One of the fundamental pillars of marketing is ideas.
Lots of ideas.
They’re the basis for conveying the qualities of our goods and services and how they can add value to our customers and associates.
A neurologist can probably tells us how they physically function, but that’s for another time. Right now, we’re all just glad those ideas materialize from somewhere.
Each one of us has a different way for those light bulbs to illuminate. Somehow, though, for many of us, that process will involve a trip to the refrigerator.
Believe it or not, if that describes you, it may be a relief to know you could be helping your synapses become more efficient.
Studies have shown there are plenty of healthy, whole foods to boost your brain power.
Here are seven brain foods that will do their part to keep you sharp.
Be sure to include a few of them the next time you make a grocery run.
Forget the kids’ rhyme. Besides, they’re not a fruit. The more you eat, the healthier your brain.
Let’s consider garbanzo beans as an example of the health benefits.
They’re also called chickpeas, and they’re high in fiber, potassium, and vitamin content. They contribute to low cholesterol, improving blood flow to the brain and decrease your chance of heart disease.
You can snack on a can of these legumes raw, or season and bake them for a flavorful treat.
Loaded with antioxidants, these berries keep popping up on healthy food lists.
Perhaps Mother Nature’s dropping a helpful hint. After all, how often is it that something so good for us actually tastes good to most of us?
Blueberries improve the communication of brain cells, so keep them ready to eat as they are, add them to smoothies, or sprinkle a serving on top of yogurt for breakfast.
You’ll be jumpstarting your brain.
3. Sunflower Seeds
Once baseball players wised up to the perils of chewing tobacco — and once sky-high salaries made staying in peak condition a priority to extend careers — the health benefits, taste, and convenience of these seeds went viral in a sporting kinda way.
Don’t think for a moment that athletes ignore brain health. In baseball, for example, batters have less than a second to identify a pitch, decide whether to swing, and then do it if action is taken.
Having an idea about how a pitcher’s going to approach him takes analytical creativity, too.
One serving of seeds contains an impressive 30% of the FDA’s suggested daily intake of vitamin E, so adding a handful to your favorite trail mix, snacking on them solo, or throwing them in a salad could do wonders for your brain health.
According to Stephanie Perruzza MS, RD, a Health & Wellness Specialist at KIND Healthy Snacks, walnuts contain an abundance of vitamin E and healthy fats.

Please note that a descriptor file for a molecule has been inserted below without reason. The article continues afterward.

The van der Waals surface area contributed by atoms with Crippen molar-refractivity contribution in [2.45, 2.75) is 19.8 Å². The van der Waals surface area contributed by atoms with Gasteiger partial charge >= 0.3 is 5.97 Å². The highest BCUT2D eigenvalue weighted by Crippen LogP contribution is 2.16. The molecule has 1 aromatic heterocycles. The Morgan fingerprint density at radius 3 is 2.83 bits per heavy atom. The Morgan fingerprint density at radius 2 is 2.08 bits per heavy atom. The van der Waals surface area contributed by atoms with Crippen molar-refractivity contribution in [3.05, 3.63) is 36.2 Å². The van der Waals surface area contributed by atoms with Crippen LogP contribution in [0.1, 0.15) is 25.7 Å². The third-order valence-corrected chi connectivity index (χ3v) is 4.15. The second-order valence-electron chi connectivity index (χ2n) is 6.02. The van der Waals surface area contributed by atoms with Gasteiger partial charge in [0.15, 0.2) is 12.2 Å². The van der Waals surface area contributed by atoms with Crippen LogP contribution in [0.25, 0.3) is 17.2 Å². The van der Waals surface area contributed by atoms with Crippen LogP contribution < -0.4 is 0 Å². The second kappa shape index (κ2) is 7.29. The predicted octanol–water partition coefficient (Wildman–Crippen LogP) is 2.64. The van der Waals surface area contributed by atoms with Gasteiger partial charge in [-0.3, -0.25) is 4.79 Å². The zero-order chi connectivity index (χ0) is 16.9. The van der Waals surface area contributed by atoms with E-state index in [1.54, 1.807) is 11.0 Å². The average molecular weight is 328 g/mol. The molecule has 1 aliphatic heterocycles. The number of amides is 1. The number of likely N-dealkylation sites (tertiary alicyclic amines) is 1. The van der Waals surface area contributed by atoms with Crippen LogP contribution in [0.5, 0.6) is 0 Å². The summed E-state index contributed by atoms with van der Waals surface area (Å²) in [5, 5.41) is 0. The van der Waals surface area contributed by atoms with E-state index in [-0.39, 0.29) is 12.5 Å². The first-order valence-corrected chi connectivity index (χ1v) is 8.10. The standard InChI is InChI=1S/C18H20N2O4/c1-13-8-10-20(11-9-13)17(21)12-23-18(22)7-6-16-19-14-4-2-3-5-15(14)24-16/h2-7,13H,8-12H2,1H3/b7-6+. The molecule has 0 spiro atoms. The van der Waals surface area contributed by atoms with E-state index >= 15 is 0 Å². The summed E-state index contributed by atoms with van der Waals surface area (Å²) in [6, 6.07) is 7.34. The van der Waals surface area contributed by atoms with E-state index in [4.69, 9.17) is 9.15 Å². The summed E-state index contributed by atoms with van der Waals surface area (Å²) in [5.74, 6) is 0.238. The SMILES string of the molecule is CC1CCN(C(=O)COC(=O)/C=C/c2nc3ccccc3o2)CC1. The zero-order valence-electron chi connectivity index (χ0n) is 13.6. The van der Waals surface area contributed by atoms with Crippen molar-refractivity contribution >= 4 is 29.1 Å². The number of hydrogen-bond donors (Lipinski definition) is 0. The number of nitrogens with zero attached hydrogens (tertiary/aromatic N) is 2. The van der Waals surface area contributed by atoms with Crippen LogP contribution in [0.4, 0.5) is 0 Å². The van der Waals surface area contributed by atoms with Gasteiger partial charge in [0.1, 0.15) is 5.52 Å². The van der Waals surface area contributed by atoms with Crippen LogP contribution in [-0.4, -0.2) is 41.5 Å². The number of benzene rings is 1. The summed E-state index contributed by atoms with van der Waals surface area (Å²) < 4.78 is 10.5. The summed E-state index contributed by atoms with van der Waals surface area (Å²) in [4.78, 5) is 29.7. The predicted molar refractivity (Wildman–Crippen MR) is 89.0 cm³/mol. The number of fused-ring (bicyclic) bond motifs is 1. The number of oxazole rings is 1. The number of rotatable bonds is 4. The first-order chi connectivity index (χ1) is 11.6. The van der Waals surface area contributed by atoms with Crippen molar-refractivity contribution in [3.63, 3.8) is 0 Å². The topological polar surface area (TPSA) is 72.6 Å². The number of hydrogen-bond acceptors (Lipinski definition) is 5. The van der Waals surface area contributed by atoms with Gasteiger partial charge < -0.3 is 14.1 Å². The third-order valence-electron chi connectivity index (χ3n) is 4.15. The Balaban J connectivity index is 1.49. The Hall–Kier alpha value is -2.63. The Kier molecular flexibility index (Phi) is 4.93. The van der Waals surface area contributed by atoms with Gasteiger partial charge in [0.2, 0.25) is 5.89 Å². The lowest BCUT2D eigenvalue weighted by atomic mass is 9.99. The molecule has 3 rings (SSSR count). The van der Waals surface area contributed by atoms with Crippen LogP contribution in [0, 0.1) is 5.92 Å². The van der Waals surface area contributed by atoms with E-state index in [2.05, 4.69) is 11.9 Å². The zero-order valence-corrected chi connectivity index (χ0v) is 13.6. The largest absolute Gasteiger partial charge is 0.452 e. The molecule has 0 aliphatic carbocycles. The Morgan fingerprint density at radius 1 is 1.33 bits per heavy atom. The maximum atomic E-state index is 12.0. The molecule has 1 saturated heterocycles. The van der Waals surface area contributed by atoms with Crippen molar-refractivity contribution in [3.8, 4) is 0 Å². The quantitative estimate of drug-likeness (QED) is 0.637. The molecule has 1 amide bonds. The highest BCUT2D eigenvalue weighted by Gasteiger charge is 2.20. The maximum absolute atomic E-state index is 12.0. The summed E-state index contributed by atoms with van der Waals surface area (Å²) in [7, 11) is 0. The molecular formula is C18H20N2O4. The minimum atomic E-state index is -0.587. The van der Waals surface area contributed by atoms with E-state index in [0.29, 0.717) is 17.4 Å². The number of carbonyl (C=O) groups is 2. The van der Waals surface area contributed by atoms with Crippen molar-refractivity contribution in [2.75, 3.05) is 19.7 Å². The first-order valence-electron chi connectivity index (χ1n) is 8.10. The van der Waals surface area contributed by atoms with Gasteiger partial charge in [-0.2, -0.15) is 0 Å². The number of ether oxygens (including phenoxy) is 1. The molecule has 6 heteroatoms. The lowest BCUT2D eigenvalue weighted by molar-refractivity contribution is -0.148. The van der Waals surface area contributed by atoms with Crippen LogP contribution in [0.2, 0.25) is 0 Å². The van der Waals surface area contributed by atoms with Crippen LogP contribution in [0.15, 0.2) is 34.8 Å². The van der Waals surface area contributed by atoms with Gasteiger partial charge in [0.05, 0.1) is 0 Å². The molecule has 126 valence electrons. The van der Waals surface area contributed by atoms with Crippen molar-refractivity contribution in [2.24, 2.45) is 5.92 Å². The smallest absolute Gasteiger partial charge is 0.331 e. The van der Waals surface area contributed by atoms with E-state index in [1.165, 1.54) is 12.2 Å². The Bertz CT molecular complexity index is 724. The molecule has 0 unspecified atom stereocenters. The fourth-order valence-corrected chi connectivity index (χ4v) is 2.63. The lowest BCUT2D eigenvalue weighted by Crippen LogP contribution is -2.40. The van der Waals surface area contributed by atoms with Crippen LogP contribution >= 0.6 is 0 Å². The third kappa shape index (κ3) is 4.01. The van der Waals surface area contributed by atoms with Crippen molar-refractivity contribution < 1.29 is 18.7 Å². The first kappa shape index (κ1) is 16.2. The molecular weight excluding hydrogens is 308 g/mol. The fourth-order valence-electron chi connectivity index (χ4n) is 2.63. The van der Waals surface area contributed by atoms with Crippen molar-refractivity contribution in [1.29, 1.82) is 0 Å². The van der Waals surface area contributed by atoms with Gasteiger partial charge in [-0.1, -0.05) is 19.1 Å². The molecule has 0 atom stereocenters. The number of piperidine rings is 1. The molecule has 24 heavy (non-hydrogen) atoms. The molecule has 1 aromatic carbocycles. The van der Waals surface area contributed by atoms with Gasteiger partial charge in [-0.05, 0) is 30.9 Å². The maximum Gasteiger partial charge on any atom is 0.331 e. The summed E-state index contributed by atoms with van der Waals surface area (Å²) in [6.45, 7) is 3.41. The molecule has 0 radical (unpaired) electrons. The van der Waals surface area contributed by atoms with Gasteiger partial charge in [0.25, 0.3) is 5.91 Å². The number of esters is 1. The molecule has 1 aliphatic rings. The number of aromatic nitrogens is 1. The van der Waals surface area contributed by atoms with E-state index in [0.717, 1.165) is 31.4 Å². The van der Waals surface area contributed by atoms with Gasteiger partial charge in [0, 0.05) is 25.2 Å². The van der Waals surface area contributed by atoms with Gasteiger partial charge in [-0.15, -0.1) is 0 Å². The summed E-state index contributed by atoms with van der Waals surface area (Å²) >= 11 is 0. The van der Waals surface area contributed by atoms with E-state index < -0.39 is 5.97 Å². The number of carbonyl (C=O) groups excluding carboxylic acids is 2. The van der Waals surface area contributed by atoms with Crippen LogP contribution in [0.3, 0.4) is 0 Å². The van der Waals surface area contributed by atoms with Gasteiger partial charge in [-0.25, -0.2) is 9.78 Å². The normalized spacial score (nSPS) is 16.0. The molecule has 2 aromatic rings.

Our forebears actually stumbled into the health benefits of walnuts,
They considered them brain food, perhaps because their surface structure has a crinkly appearance like the brain. For this reason, they’ve been considered a symbol of intelligence.
While this isn’t exactly true, recent studies have proven that the consumption of walnuts does help in promoting brain function. They contain omega-3 fatty acids, which increase brain activity.
OK, forget that part.
You might also want to forget that the idea for how Paul Simon’s song Mother and Child Reunion came to him when he was at a roadside diner in the South and saw a chicken-&-eggs breakfast on the menu.
Well? Ideas are where you find them, and maybe eggs had something to do with it.
Incidentally, make sure you’re not separating the yolks. They’re high in choline, which has been linked to memory and communication among brain cells.
6. Bone Broth
This soup has been making its way across Instagram feeds for some time now, and for good reason.
Dr Josh Axe, DNM, CNS, DC — best-selling author, founder of DrAxe.com, and co-founder of Ancient Nutrition — says that, among other things, the glycine in bone broth can detoxify your cells from chemicals and improve brain function.
Your brain is fat. Really fat.
60% of it is composed of fatty acids, the long snake-like building blocks of fat molecules required for proper brain structure and function.
Fatty acids come in many varieties, yet the brain has a clear favorite, and salmon is packed with it.
Yes, bears get their salmon before you do, and they serve to remind us there’s nothing wrong with salmon sushi.
They’ll leave it to us humans to know that more than two-thirds of the brain’s fatty acids are docosahexaenoic acid (DHA), an omega-3 fatty acid found primarily in oily fish, although some vegetarian sources exist as well.
Metabolically incapable of making DHA on our own, we must obtain it from our diet.
And there you go. Some or all of these brain foods should sound appealing to you, which goes to show it can be enjoyable while you’re doing something good for your body and your business.
You can never run out of good ideas!